AT&T’s Shared Plan
After eliminating its unlimited data plan for new subscribers in 2010, the growth of AT&T as a mobile and wireless service slowed considerably. While customers who had been grandfathered in through the original offer were still allowed to continue unlimited service, their rates skyrocketed to $120 a month for data alone. It costs customers an additional $30 a month for every smart phone used. Recently, following the lead of Verizon, the service company has introduced a mobile share plan. AT&T executives state in the first five weeks alone, two million people signed up for this new policy.
The data share plan allows customers to share a certain amount of data each month with other people included in their plan as well as with other devices, such as tablets and laptops. The service comes with voice and text messaging for a flat fee, with more expensive plans that offer more data. It is also now a tiered service. Customers who do not use much data can subscribe to the smallest tier of service, with the higher tiers offering larger service bundles.
Although AT&T hasn’t cut off any customers using the unlimited plan, it has been doing all it can do discourage heavy usage. Last year, the company began slowing down the download capacity of heavy users on the unlimited plan. As of March of this year, AT&T clarified its policy of heavy use, throttling only those who used more than 2 GB a month in use.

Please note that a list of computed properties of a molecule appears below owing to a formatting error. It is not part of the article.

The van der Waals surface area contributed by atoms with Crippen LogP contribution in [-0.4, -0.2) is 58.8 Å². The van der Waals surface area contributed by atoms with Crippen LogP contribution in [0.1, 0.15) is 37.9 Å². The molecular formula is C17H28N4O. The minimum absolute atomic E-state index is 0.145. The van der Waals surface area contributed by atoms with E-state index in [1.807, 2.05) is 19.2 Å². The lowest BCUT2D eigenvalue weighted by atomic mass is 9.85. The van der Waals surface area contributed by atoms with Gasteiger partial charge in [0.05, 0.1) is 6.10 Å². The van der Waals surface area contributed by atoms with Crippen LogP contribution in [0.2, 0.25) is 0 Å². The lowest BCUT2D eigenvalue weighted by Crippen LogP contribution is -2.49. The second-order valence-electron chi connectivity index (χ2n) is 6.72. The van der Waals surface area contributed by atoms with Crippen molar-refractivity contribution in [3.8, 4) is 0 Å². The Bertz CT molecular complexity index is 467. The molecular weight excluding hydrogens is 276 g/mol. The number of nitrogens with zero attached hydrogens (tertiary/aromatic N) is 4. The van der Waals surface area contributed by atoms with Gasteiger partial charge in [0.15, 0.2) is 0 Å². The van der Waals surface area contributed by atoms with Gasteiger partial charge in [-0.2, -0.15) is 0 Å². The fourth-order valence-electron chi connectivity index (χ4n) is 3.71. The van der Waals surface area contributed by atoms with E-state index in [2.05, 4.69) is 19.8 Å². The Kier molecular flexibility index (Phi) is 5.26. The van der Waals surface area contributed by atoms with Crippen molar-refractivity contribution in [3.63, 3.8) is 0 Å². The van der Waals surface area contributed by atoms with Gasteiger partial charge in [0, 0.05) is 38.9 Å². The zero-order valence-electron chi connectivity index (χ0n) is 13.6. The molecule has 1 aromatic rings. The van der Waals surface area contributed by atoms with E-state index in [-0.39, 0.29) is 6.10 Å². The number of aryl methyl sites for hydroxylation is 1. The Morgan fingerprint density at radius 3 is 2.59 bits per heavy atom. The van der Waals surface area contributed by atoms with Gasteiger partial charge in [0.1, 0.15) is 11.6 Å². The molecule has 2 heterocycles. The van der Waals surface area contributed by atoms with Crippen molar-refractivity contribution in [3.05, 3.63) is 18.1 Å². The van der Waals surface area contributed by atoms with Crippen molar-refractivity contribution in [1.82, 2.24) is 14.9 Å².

The mobile share plan is designed for customers who wish to add more devices to their wireless service, increasing the need for more data. Under the old plan structure, consumers were hesitant to sign up for separate data plans for devices like tablets. Now they can simply add these devices to their plans for a nominal fee.
AT&T plans to further upgrade their services by the year 2013, by allowing its customers to use the services for monitoring their homes and provide entertainment within their vehicles. Customers seem to be enjoying the flexibility in AT&T’s new policies. Fewer customers have been leaving its services, and many have signed up for top tier plans. However, only a 155,000 new customers signed up for the company’s services last month; which is ten times less than its rival, Verizon. AT&T may still have to come up with a few more ideas if it wants continued healthy growth as a competitive mobile and wireless service.